Van's Aircraft

From Wikipedia, the free encyclopedia
Jump to navigation Jump to search
Van's Aircraft
Industry Aerospace
Founded 1973
Headquarters Aurora State Airport, Oregon 045°14′32″N 122°45′57″W / 45.24222°N 122.76583°W / 45.24222; -122.76583, Aurora, Oregon, United States
Key people
Richard VanGrunsven
Products Kit aircraft
Number of employees
65
Website www.vansaircraft.com

Van's Aircraft is an American kit aircraft manufacturer, founded by Richard "Van" VanGrunsven in 1973.

Van's RV series of aircraft, from the single-seat RV-3 to the latest RV-14, are all-aluminum, low-wing monoplanes of monocoque construction. The RV series of airplanes has been extremely successful, and by the middle of July 2017, about 9,700 RV kits had been completed and flown, and thousands more are under construction. Completion rates currently average about 1.5 per day,[1] making the series one of the most numerous of all homebuilt aircraft. They feature responsive controls plus both good speed and fuel economy.[2][3][4] In 2013, the company announced it would begin selling some assembled aircraft as well on a limited basis.[5]

In December 2017 the company reported that its 10,000th aircraft had flown, an RV-7 built in Martinsburg, West Virginia.[6]

Van's factory is located at Aurora State Airport, Oregon. This airport is the location of an annual fly-in for Van's aircraft owners.[4]

Regulatory status[edit]

RVs are deemed Experimental - amateur-builts by the Federal Aviation Administration in the United States and are accepted under the corresponding category by the aviation authorities in many other countries, including the United Kingdom, Canada, New Zealand and Australia. A modified version of the RV-6 was sold to the Nigerian government as a kit-assembled military trainer.

The RV-12 is available as an experimental and special light-sport aircraft.

RV aircraft series[edit]

Formation flight of 40 Van's Aircraft
  • RV-1: single example of a Stits SA-3 Playboy built by VanGrunsven in 1965 and modified with a 125 hp (93 kW) Lycoming engine, larger tail, modified cowling, modified fuselage and a custom wing[7]
  • RV-2: wooden flying wing sailplane prototype that was never completed[8]
  • RV-3: single seat, debuted in 1972; genesis design for rest of the RV series[8]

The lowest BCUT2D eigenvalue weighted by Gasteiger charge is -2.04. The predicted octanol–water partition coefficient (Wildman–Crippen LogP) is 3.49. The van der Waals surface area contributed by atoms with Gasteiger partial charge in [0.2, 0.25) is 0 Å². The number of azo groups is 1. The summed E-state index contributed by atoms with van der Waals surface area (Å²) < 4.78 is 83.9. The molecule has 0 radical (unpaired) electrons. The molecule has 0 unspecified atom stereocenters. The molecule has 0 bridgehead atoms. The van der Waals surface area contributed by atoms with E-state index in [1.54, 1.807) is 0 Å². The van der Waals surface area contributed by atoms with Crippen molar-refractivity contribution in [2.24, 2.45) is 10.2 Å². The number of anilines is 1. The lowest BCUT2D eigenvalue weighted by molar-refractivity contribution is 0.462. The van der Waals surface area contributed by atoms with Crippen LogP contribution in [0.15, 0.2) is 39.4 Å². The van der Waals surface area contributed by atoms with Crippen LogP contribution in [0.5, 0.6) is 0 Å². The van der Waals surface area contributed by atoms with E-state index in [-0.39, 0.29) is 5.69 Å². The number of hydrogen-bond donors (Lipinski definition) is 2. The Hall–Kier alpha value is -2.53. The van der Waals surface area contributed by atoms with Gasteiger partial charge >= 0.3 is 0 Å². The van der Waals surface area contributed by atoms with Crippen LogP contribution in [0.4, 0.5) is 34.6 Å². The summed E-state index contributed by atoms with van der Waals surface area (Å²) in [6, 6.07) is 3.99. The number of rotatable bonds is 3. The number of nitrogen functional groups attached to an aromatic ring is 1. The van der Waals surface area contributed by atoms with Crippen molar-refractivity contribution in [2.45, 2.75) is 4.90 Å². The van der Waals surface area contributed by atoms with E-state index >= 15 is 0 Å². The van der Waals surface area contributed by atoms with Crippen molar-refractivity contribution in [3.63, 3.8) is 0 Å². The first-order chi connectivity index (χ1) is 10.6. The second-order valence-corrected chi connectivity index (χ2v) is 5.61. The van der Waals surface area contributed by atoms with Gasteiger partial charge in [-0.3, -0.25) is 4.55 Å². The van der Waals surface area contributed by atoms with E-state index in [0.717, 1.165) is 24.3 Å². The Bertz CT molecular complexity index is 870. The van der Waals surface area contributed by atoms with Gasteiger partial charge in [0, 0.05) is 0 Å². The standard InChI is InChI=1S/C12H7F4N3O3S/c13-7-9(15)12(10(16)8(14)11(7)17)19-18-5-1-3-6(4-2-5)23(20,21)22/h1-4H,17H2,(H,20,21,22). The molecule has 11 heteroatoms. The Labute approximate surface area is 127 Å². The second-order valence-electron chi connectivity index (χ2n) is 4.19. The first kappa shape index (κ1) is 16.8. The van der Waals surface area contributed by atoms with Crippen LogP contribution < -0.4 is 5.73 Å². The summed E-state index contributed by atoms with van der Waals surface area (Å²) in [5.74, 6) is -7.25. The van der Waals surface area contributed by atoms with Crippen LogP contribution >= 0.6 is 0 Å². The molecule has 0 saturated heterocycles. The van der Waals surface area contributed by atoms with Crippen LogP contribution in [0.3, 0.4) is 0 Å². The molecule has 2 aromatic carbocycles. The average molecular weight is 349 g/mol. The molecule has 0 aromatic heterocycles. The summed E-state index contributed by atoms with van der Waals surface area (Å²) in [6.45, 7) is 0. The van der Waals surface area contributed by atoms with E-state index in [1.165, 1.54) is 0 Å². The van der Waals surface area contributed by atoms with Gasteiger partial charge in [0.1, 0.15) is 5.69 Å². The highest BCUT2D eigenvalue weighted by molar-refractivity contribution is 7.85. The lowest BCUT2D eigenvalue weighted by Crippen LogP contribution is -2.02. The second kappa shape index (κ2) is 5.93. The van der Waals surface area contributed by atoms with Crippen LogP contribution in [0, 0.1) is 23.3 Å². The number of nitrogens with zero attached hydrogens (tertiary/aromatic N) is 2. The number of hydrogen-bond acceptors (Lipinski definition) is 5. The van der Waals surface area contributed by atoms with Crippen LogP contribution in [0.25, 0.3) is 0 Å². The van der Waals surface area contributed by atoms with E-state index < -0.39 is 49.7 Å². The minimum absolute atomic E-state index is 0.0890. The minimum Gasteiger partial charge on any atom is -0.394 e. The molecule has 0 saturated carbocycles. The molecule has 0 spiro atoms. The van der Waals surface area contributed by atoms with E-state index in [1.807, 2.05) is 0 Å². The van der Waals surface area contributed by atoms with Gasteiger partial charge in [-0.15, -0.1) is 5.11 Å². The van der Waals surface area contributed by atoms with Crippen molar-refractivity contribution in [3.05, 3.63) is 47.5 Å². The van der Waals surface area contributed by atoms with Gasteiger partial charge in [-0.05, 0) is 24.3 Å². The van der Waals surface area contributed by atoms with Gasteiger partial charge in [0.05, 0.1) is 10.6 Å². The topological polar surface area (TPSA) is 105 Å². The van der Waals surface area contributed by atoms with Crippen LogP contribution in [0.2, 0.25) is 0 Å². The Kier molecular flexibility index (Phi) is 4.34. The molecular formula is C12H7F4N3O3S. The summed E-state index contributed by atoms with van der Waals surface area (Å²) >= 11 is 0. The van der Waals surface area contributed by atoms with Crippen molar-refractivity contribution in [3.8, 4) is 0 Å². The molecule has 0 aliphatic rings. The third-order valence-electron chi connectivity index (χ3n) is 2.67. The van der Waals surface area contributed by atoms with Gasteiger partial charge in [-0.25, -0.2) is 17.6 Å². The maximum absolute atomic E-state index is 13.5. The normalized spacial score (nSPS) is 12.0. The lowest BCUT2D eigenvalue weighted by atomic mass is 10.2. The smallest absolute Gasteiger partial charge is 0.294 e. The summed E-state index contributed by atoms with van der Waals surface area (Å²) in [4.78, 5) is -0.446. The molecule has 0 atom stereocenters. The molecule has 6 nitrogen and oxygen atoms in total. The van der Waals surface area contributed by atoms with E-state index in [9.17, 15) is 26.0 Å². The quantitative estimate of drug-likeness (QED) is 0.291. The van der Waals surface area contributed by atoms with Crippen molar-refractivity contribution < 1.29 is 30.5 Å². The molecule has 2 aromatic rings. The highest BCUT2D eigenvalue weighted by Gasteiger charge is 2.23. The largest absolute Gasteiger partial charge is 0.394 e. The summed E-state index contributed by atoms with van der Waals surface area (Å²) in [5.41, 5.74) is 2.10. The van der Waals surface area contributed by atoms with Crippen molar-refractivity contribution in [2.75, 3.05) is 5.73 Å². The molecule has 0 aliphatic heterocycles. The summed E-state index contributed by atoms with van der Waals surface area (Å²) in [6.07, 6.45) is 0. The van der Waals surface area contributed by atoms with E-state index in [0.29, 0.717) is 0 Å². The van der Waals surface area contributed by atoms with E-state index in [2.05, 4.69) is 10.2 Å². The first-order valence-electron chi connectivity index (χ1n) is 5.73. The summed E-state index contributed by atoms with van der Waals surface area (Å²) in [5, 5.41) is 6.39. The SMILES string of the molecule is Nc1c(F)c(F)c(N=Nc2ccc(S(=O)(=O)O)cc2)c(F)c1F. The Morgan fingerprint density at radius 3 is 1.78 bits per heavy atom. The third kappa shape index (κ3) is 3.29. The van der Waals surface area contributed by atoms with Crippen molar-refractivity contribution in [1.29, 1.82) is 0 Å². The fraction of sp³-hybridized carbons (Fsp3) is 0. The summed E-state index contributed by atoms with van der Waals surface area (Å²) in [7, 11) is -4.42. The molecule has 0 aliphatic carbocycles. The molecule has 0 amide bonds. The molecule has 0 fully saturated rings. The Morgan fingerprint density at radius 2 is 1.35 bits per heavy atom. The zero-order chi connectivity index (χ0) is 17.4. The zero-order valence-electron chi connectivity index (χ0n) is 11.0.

• RV-4: two seats, tandem, bubble canopy[8]
  • RV-5: a small metal single seat prototype that was flown with a two-stroke engine[8]
  • RV-6: two seats, side-by-side; most built of the RV series[8]
  • RV-7: improved RV-6, with longer wingspan and larger rudder[8]
  • RV-8: improved RV-4, with larger cockpit[8]
  • RV-9: two seats, side-by-side; larger wing and more docile handling qualities[8]
  • RV-10: four seats, tricycle landing gear only[8]
  • RV-11: single-seat motorglider; under development
  • RV-12: two seats, side-by-side light-sport aircraft[9]
  • RV-14: two seats, side-by-side version of the RV-10 (the RV-13 was never built)[10][11]

Gallery[edit]

References[edit]

  1. ^ "Van's Aircraft - History". Van's Aircraft. Retrieved 16 June 2013. 
  2. ^ Kitplanes Staff: 2008 Kit Aircraft Directory, page 77-78, Kitplanes Magazine December 2007 Volume 24, Number 12, Belvior Publications, Aviation Publishing Group LLC.
  3. ^ Vans Aircraft (August 2010). "First Flights". Archived from the original on 24 July 2012. Retrieved 26 August 2010. 
  4. ^ a b Van's Aircraft (2007). "Introduction - About RV Kitplanes". Archived from the original on 2007-10-11. Retrieved 2007-12-12. 
  5. ^ Goldfield, Robert (April 16, 2013). "For plane kit maker, assembly no longer required". Portland Business Journal. Retrieved 19 April 2013. 
  6. ^ Grady, Mary (5 December 2017). "Van's Kits Produce 10,000 Airplanes". AVweb. Retrieved 6 December 2017. 
  7. ^ Pew, Glenn (27 March 2012). "Van's "RV-1" -- The First Of The Breed". AVweb. Retrieved 28 March 2012. 
  8. ^ a b c d e f g h i Van's Aircraft (2008). "Introduction - About RV Kitplanes". Archived from the original on 2012-03-09. Retrieved 2008-09-21. 
  9. ^ AvWeb Staff (April 2000). "Vans RV-12 Light Sport Aircraft". Retrieved 2008-04-11. 
  10. ^ Grady, Mary (24 July 2012). "Van's Introduces RV-14, Up-sized Two-Place". Retrieved 25 July 2012. 
  11. ^ "Van's Aircraft and Those Amazing RVs". flyingmag.com. Retrieved 8 April 2018. 

External links[edit]